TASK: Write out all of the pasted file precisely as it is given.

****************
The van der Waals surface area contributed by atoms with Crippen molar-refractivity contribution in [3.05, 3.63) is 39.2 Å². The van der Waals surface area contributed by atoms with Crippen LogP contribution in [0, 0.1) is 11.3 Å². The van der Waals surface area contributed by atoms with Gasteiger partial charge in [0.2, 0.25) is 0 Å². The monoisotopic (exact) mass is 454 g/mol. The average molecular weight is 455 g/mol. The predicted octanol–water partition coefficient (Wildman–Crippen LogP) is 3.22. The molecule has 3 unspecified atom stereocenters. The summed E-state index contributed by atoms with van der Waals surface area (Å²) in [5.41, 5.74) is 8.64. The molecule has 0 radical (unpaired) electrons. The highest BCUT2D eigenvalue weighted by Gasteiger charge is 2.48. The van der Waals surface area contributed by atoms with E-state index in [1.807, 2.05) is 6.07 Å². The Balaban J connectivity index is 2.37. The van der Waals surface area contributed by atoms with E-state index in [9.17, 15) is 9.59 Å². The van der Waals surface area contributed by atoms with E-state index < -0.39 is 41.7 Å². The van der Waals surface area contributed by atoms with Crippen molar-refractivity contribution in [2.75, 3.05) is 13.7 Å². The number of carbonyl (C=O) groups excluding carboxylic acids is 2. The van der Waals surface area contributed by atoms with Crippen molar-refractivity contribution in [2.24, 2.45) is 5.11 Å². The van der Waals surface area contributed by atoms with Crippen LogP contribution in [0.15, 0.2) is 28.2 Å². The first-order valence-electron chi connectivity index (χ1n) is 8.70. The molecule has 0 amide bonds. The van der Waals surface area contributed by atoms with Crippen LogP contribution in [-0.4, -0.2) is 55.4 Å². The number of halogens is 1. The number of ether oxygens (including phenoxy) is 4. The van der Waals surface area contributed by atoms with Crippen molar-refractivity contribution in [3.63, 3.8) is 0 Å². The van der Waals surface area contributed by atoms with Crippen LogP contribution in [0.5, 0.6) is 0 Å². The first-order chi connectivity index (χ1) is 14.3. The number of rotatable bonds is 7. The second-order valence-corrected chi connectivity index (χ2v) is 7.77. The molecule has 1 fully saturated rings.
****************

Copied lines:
The van der Waals surface area contributed by atoms with Crippen molar-refractivity contribution in [3.05, 3.63) is 39.2 Å². The van der Waals surface area contributed by atoms with Crippen LogP contribution in [0, 0.1) is 11.3 Å². The van der Waals surface area contributed by atoms with Gasteiger partial charge in [0.2, 0.25) is 0 Å². The monoisotopic (exact) mass is 454 g/mol. The average molecular weight is 455 g/mol. The predicted octanol–water partition coefficient (Wildman–Crippen LogP) is 3.22. The molecule has 3 unspecified atom stereocenters. The summed E-state index contributed by atoms with van der Waals surface area (Å²) in [5.41, 5.74) is 8.64. The molecule has 0 radical (unpaired) electrons. The highest BCUT2D eigenvalue weighted by Gasteiger charge is 2.48. The van der Waals surface area contributed by atoms with E-state index in [1.807, 2.05) is 6.07 Å². The Balaban J connectivity index is 2.37. The van der Waals surface area contributed by atoms with E-state index in [9.17, 15) is 9.59 Å². The van der Waals surface area contributed by atoms with E-state index < -0.39 is 41.7 Å². The van der Waals surface area contributed by atoms with Crippen molar-refractivity contribution in [2.75, 3.05) is 13.7 Å². The number of carbonyl (C=O) groups excluding carboxylic acids is 2. The van der Waals surface area contributed by atoms with Crippen molar-refractivity contribution in [2.24, 2.45) is 5.11 Å². The van der Waals surface area contributed by atoms with Crippen LogP contribution in [0.15, 0.2) is 28.2 Å². The first-order valence-electron chi connectivity index (χ1n) is 8.70. The molecule has 0 amide bonds. The van der Waals surface area contributed by atoms with Crippen LogP contribution in [-0.4, -0.2) is 55.4 Å². The number of halogens is 1. The number of ether oxygens (including phenoxy) is 4. The van der Waals surface area contributed by atoms with Crippen molar-refractivity contribution in [3.63, 3.8) is 0 Å². The van der Waals surface area contributed by atoms with Crippen LogP contribution in [0.5, 0.6) is 0 Å². The first-order chi connectivity index (χ1) is 14.3. The number of rotatable bonds is 7. The second-order valence-corrected chi connectivity index (χ2v) is 7.77. The molecule has 1 fully saturated rings.